PORTLAND, Ore – A unique public-private collaborative effort to restore watersheds in the Northwest has received a national award from the U.S. Forest Service.
The Whole Watershed Restoration Initiative (WWRI) has received the Chief’s Honor Award for its success in improving habitat for salmon and other wildlife. The initiative is jointly managed by Ecotrust (a nonprofit organization), the Forest Service, the Oregon Watershed Enhancement Board (OWEB), and the National Oceanic and Atmospheric Administration’s Restoration Center (NOAA).
“We are pleased to be a part of this fine collaborative effort that shows what can be accomplished when we all work together,” said Cal Joyner, Deputy Regional Forester. “This award highlights great work on a regional scale accomplished by a host of public and private partners.”
The WWRI is focused on restoring entire watersheds – not just pieces of them – critical to the survival of Pacific salmon and steelhead and other wildlife. The WWRI directs funds and restoration efforts towards select watersheds and projects that provide the greatest opportunity for the restoration of native fish populations across multiple ownerships. The partnership started with six priority river basins in the Pacific Northwest identified jointly through the Forest Service’s Aquatic Restoration Strategy and Ecotrust’s conservation planning process.
Collaborating on watershed priorities provides for a more efficient and effective delivery of protection and restoration measures than would be accomplished without a regional approach. Within the jointly identified priority basins, technical and financial resources are focused on activities essential for the recovery of natural watersheds including levee and fish passage barrier removals, road decommissioning, restoring and reconnecting river channels, water quality improvements, and community efforts to replant streambanks. This work builds relationships across public-private land management boundaries and addresses science-based restoration priorities while coordinating limited financial resources.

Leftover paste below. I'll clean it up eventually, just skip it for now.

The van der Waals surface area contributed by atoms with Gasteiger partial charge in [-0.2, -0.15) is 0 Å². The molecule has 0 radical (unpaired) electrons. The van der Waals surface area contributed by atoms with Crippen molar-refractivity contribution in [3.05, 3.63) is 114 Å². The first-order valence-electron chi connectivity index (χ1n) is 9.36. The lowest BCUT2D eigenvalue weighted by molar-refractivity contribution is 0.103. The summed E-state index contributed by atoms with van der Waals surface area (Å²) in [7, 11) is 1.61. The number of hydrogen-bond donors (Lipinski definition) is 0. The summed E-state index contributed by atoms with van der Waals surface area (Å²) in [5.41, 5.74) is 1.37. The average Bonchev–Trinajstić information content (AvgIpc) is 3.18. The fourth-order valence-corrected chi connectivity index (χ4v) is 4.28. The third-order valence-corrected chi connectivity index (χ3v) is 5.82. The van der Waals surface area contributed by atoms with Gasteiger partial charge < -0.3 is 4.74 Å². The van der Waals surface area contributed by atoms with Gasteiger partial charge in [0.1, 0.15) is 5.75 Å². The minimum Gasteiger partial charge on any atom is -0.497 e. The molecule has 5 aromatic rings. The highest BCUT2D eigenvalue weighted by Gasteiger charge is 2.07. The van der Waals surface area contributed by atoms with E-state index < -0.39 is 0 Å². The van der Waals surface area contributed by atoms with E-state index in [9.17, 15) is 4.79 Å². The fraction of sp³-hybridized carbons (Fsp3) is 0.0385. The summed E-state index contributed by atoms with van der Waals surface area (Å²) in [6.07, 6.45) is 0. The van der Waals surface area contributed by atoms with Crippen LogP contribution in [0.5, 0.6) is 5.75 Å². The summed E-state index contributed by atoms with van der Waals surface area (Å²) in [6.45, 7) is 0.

“We are extremely honored to receive this award from Chief Tidwell. This partnership demonstrates how targeting shared resources to areas of high ecological importance and where community support is high, we can restore natural systems much faster than when we go at it alone,” said Brent Davies, Director of Forests and Watersheds at Ecotrust.
In 2008, NOAA joined the WWRI partnership with a $1.2 million three-year grant. The Forest Service has contributed approximately $1 million per year to the partnership’s targeted restoration efforts. OWEB’s participation in the WWRI began early – in 2005 – and they’ve committed $1 million to the project. These federal and state investments are matched by additional resources provided by local restoration partnerships. Ecotrust serves as the WWRI coordinator and guides the implementation of the partnership’s strategic efforts.
The Chief’s Honor Awards ceremony will be held on Wednesday, March 10, at 6 p.m. in the Grand Ballroom at the Albuquerque Marriott Pyramid North, 5151 San Francisco Road NE, Albuquerque, New Mexico. The ceremony is being held in conjunction with the Forest Service’s March National Leadership Council meeting in Albuquerque.
Over nearly 20 years, Ecotrust has converted $60 million in grants into more than $300 million in capital for local people, businesses, and organizations from Alaska to California. Ecotrust’s many innovations include co-founding the world’s first environmental bank, starting the world’s first ecosystem investment fund, creating a range of programs in fisheries, forestry, food, farms and children’s health, and developing new scientific and information tools to improve social, economic and environmental decision-making. Ecotrust works locally in ways that promise hope abroad, and it honors and supports the wisdom of Native and First Nation leadership in its work. More on the Web at www.ecotrust.org.
The Oregon Watershed Enhancement Board operates a grant program with funding approved by Oregon voters. OWEB grants help Oregonians restore and protect rivers and wetlands, providing clean water and healthy habitat for fish, wildlife and people. By collaborating with citizens, volunteers and landowners in communities throughout the state, OWEB helps Oregonians to restore and protect our land and water.
NOAA’s Restoration Program invests funding and technical expertise in high-priority habitat restoration projects that instill strong conservation values and engage citizens in hands-on activities. Through hands-on restoration practices, partnerships and local stewardship, NOAA informs and inspires people to act on behalf of a healthier coastal environment. http://www.nmfs.noaa.gov/habitat/restoration/